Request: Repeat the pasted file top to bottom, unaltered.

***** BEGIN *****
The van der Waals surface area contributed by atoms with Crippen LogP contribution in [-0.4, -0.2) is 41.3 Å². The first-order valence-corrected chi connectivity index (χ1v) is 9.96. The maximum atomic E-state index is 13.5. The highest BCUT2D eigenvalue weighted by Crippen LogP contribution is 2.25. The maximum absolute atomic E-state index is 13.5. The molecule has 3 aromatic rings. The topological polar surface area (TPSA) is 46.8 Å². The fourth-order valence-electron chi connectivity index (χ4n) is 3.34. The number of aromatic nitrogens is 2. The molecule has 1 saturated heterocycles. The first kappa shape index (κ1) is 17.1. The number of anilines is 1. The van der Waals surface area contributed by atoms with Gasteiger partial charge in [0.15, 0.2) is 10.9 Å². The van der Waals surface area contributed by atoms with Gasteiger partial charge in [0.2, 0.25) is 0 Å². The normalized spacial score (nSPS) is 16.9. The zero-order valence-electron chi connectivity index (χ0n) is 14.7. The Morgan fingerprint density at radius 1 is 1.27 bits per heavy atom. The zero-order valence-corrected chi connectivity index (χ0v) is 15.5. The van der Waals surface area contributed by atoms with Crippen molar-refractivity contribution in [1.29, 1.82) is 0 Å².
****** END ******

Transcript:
The van der Waals surface area contributed by atoms with Crippen LogP contribution in [-0.4, -0.2) is 41.3 Å². The first-order valence-corrected chi connectivity index (χ1v) is 9.96. The maximum atomic E-state index is 13.5. The highest BCUT2D eigenvalue weighted by Crippen LogP contribution is 2.25. The maximum absolute atomic E-state index is 13.5. The molecule has 3 aromatic rings. The topological polar surface area (TPSA) is 46.8 Å². The fourth-order valence-electron chi connectivity index (χ4n) is 3.34. The number of aromatic nitrogens is 2. The molecule has 1 saturated heterocycles. The first kappa shape index (κ1) is 17.1. The number of anilines is 1. The van der Waals surface area contributed by atoms with Gasteiger partial charge in [0.15, 0.2) is 10.9 Å². The van der Waals surface area contributed by atoms with Gasteiger partial charge in [0.2, 0.25) is 0 Å². The normalized spacial score (nSPS) is 16.9. The zero-order valence-electron chi connectivity index (χ0n) is 14.7. The Morgan fingerprint density at radius 1 is 1.27 bits per heavy atom. The zero-order valence-corrected chi connectivity index (χ0v) is 15.5. The van der Waals surface area contributed by atoms with Crippen molar-refractivity contribution in [1.29, 1.82) is 0 Å².